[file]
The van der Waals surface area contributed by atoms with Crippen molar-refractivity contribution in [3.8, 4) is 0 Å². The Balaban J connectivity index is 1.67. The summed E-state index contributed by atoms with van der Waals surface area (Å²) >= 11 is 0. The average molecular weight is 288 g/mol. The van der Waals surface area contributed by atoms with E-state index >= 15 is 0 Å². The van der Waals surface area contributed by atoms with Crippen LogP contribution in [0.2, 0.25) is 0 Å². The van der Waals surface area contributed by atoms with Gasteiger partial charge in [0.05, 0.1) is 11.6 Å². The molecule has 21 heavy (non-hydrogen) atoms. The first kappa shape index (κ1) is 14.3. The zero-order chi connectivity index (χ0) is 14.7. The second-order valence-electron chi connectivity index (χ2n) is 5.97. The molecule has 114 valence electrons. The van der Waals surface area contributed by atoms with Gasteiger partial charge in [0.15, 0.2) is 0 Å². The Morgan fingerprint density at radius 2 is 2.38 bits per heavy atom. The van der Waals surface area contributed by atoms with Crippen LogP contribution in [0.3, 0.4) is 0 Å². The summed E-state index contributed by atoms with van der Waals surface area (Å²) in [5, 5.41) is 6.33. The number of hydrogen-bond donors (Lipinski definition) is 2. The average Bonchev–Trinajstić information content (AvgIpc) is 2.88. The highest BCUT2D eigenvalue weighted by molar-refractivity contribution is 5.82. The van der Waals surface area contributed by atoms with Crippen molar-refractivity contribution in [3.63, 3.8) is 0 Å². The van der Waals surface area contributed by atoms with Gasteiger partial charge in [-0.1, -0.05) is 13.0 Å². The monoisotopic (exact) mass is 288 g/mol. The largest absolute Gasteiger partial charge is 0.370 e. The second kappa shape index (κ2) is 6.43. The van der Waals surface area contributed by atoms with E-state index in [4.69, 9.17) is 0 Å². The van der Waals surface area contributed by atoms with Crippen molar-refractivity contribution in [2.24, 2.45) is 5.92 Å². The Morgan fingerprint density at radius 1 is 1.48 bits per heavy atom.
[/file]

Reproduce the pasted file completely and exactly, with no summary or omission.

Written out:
The van der Waals surface area contributed by atoms with Crippen molar-refractivity contribution in [3.8, 4) is 0 Å². The Balaban J connectivity index is 1.67. The summed E-state index contributed by atoms with van der Waals surface area (Å²) >= 11 is 0. The average molecular weight is 288 g/mol. The van der Waals surface area contributed by atoms with E-state index >= 15 is 0 Å². The van der Waals surface area contributed by atoms with Crippen LogP contribution in [0.2, 0.25) is 0 Å². The van der Waals surface area contributed by atoms with Gasteiger partial charge in [0.05, 0.1) is 11.6 Å². The molecule has 21 heavy (non-hydrogen) atoms. The first kappa shape index (κ1) is 14.3. The zero-order chi connectivity index (χ0) is 14.7. The second-order valence-electron chi connectivity index (χ2n) is 5.97. The molecule has 114 valence electrons. The van der Waals surface area contributed by atoms with Gasteiger partial charge in [0.15, 0.2) is 0 Å². The Morgan fingerprint density at radius 2 is 2.38 bits per heavy atom. The van der Waals surface area contributed by atoms with Crippen LogP contribution in [0.3, 0.4) is 0 Å². The summed E-state index contributed by atoms with van der Waals surface area (Å²) in [5, 5.41) is 6.33. The number of hydrogen-bond donors (Lipinski definition) is 2. The average Bonchev–Trinajstić information content (AvgIpc) is 2.88. The highest BCUT2D eigenvalue weighted by molar-refractivity contribution is 5.82. The van der Waals surface area contributed by atoms with Crippen molar-refractivity contribution in [3.63, 3.8) is 0 Å². The van der Waals surface area contributed by atoms with Gasteiger partial charge in [-0.1, -0.05) is 13.0 Å². The monoisotopic (exact) mass is 288 g/mol. The largest absolute Gasteiger partial charge is 0.370 e. The second kappa shape index (κ2) is 6.43. The van der Waals surface area contributed by atoms with E-state index in [4.69, 9.17) is 0 Å². The van der Waals surface area contributed by atoms with Crippen molar-refractivity contribution in [2.24, 2.45) is 5.92 Å². The Morgan fingerprint density at radius 1 is 1.48 bits per heavy atom.